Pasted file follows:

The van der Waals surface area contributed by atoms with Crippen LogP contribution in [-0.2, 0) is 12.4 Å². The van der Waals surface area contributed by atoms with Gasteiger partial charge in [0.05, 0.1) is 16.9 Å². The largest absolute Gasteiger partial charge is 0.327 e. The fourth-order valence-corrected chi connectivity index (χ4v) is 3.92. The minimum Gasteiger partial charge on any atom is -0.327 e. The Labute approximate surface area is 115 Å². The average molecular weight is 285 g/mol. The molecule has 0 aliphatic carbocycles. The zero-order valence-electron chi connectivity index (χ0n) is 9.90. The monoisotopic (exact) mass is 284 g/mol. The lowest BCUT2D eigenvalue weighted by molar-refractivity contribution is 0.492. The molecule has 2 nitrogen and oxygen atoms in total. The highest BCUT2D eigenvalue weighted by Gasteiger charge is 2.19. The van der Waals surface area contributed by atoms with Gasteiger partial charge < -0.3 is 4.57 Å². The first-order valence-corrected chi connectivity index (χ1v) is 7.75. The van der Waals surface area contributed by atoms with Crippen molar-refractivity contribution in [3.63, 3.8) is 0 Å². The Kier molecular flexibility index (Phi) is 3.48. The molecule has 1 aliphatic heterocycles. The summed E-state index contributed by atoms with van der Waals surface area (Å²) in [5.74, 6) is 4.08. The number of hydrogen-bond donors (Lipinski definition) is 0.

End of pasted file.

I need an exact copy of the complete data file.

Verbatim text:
The van der Waals surface area contributed by atoms with Crippen LogP contribution in [-0.2, 0) is 12.4 Å². The van der Waals surface area contributed by atoms with Gasteiger partial charge in [0.05, 0.1) is 16.9 Å². The largest absolute Gasteiger partial charge is 0.327 e. The fourth-order valence-corrected chi connectivity index (χ4v) is 3.92. The minimum Gasteiger partial charge on any atom is -0.327 e. The Labute approximate surface area is 115 Å². The average molecular weight is 285 g/mol. The molecule has 0 aliphatic carbocycles. The zero-order valence-electron chi connectivity index (χ0n) is 9.90. The monoisotopic (exact) mass is 284 g/mol. The lowest BCUT2D eigenvalue weighted by molar-refractivity contribution is 0.492. The molecule has 2 nitrogen and oxygen atoms in total. The highest BCUT2D eigenvalue weighted by Gasteiger charge is 2.19. The van der Waals surface area contributed by atoms with Gasteiger partial charge < -0.3 is 4.57 Å². The first-order valence-corrected chi connectivity index (χ1v) is 7.75. The van der Waals surface area contributed by atoms with Crippen molar-refractivity contribution in [3.63, 3.8) is 0 Å². The Kier molecular flexibility index (Phi) is 3.48. The molecule has 1 aliphatic heterocycles. The summed E-state index contributed by atoms with van der Waals surface area (Å²) in [5.74, 6) is 4.08. The number of hydrogen-bond donors (Lipinski definition) is 0.